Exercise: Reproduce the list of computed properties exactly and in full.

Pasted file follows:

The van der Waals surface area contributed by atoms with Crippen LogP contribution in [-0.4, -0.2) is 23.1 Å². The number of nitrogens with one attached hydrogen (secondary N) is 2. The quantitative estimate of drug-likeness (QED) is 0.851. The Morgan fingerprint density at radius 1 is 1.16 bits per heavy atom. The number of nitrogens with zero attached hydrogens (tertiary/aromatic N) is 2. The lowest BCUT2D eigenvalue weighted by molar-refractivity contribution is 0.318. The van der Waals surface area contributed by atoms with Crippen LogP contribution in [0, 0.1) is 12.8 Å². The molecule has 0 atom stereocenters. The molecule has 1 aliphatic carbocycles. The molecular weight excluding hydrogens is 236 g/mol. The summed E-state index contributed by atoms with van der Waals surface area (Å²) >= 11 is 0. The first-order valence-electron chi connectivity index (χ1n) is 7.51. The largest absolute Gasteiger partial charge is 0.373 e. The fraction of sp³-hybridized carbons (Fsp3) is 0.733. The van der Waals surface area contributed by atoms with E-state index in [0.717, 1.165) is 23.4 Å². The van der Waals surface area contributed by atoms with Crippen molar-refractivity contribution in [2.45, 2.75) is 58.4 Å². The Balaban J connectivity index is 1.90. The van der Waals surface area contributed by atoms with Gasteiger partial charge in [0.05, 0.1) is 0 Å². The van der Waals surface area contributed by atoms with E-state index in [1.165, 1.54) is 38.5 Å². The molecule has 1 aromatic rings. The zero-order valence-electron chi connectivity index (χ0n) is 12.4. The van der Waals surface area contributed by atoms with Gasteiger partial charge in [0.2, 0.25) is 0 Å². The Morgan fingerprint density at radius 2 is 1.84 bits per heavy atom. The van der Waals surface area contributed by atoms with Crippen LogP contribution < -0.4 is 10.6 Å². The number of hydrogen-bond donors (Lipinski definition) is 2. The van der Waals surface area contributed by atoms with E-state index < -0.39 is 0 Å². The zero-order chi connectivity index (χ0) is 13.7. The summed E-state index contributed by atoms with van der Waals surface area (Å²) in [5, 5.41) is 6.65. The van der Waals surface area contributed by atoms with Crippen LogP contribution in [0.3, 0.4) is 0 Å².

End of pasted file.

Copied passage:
The van der Waals surface area contributed by atoms with Crippen LogP contribution in [-0.4, -0.2) is 23.1 Å². The number of nitrogens with one attached hydrogen (secondary N) is 2. The quantitative estimate of drug-likeness (QED) is 0.851. The Morgan fingerprint density at radius 1 is 1.16 bits per heavy atom. The number of nitrogens with zero attached hydrogens (tertiary/aromatic N) is 2. The lowest BCUT2D eigenvalue weighted by molar-refractivity contribution is 0.318. The van der Waals surface area contributed by atoms with Crippen LogP contribution in [0, 0.1) is 12.8 Å². The molecule has 0 atom stereocenters. The molecule has 1 aliphatic carbocycles. The molecular weight excluding hydrogens is 236 g/mol. The summed E-state index contributed by atoms with van der Waals surface area (Å²) >= 11 is 0. The first-order valence-electron chi connectivity index (χ1n) is 7.51. The largest absolute Gasteiger partial charge is 0.373 e. The fraction of sp³-hybridized carbons (Fsp3) is 0.733. The van der Waals surface area contributed by atoms with E-state index in [0.717, 1.165) is 23.4 Å². The van der Waals surface area contributed by atoms with Crippen molar-refractivity contribution in [2.45, 2.75) is 58.4 Å². The Balaban J connectivity index is 1.90. The van der Waals surface area contributed by atoms with Gasteiger partial charge in [0.05, 0.1) is 0 Å². The van der Waals surface area contributed by atoms with E-state index in [1.165, 1.54) is 38.5 Å². The molecule has 1 aromatic rings. The zero-order valence-electron chi connectivity index (χ0n) is 12.4. The van der Waals surface area contributed by atoms with Gasteiger partial charge in [0.2, 0.25) is 0 Å². The Morgan fingerprint density at radius 2 is 1.84 bits per heavy atom. The van der Waals surface area contributed by atoms with Crippen LogP contribution < -0.4 is 10.6 Å². The number of hydrogen-bond donors (Lipinski definition) is 2. The van der Waals surface area contributed by atoms with E-state index < -0.39 is 0 Å². The zero-order chi connectivity index (χ0) is 13.7. The summed E-state index contributed by atoms with van der Waals surface area (Å²) in [5, 5.41) is 6.65. The van der Waals surface area contributed by atoms with Crippen LogP contribution in [0.3, 0.4) is 0 Å².